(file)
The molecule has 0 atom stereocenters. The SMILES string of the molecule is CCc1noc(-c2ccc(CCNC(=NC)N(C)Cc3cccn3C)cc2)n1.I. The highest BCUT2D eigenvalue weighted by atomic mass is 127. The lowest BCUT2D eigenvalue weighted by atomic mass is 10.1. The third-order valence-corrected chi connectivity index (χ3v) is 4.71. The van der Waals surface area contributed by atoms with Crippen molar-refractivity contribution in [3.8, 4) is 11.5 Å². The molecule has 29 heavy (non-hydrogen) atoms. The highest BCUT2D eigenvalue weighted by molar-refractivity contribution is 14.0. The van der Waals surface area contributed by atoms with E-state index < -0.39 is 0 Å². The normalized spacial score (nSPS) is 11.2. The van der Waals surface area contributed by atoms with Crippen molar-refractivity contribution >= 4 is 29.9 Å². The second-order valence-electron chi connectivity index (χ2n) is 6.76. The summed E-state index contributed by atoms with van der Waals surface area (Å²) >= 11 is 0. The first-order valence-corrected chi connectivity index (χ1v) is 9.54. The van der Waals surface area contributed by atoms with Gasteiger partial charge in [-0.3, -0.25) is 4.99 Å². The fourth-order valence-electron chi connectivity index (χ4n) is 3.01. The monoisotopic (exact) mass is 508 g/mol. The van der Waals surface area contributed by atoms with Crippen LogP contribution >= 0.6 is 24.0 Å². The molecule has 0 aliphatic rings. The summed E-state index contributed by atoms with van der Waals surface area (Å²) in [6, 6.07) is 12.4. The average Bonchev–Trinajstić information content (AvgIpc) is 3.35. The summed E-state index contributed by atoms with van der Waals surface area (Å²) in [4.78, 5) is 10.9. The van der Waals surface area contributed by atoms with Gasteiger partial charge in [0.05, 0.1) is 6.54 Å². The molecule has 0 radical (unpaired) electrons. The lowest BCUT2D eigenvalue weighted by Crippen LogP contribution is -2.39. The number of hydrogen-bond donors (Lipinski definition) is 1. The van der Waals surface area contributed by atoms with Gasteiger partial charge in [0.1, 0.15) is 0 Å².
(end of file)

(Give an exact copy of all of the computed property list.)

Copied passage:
The molecule has 0 atom stereocenters. The SMILES string of the molecule is CCc1noc(-c2ccc(CCNC(=NC)N(C)Cc3cccn3C)cc2)n1.I. The highest BCUT2D eigenvalue weighted by atomic mass is 127. The lowest BCUT2D eigenvalue weighted by atomic mass is 10.1. The third-order valence-corrected chi connectivity index (χ3v) is 4.71. The van der Waals surface area contributed by atoms with Crippen molar-refractivity contribution in [3.8, 4) is 11.5 Å². The molecule has 29 heavy (non-hydrogen) atoms. The highest BCUT2D eigenvalue weighted by molar-refractivity contribution is 14.0. The van der Waals surface area contributed by atoms with E-state index < -0.39 is 0 Å². The normalized spacial score (nSPS) is 11.2. The van der Waals surface area contributed by atoms with Crippen molar-refractivity contribution >= 4 is 29.9 Å². The second-order valence-electron chi connectivity index (χ2n) is 6.76. The summed E-state index contributed by atoms with van der Waals surface area (Å²) >= 11 is 0. The first-order valence-corrected chi connectivity index (χ1v) is 9.54. The van der Waals surface area contributed by atoms with Gasteiger partial charge in [-0.3, -0.25) is 4.99 Å². The fourth-order valence-electron chi connectivity index (χ4n) is 3.01. The monoisotopic (exact) mass is 508 g/mol. The van der Waals surface area contributed by atoms with Crippen LogP contribution >= 0.6 is 24.0 Å². The molecule has 0 aliphatic rings. The summed E-state index contributed by atoms with van der Waals surface area (Å²) in [6, 6.07) is 12.4. The average Bonchev–Trinajstić information content (AvgIpc) is 3.35. The summed E-state index contributed by atoms with van der Waals surface area (Å²) in [4.78, 5) is 10.9. The van der Waals surface area contributed by atoms with Gasteiger partial charge in [0.05, 0.1) is 6.54 Å². The molecule has 0 radical (unpaired) electrons. The lowest BCUT2D eigenvalue weighted by Crippen LogP contribution is -2.39. The number of hydrogen-bond donors (Lipinski definition) is 1. The van der Waals surface area contributed by atoms with Gasteiger partial charge in [0.1, 0.15) is 0 Å².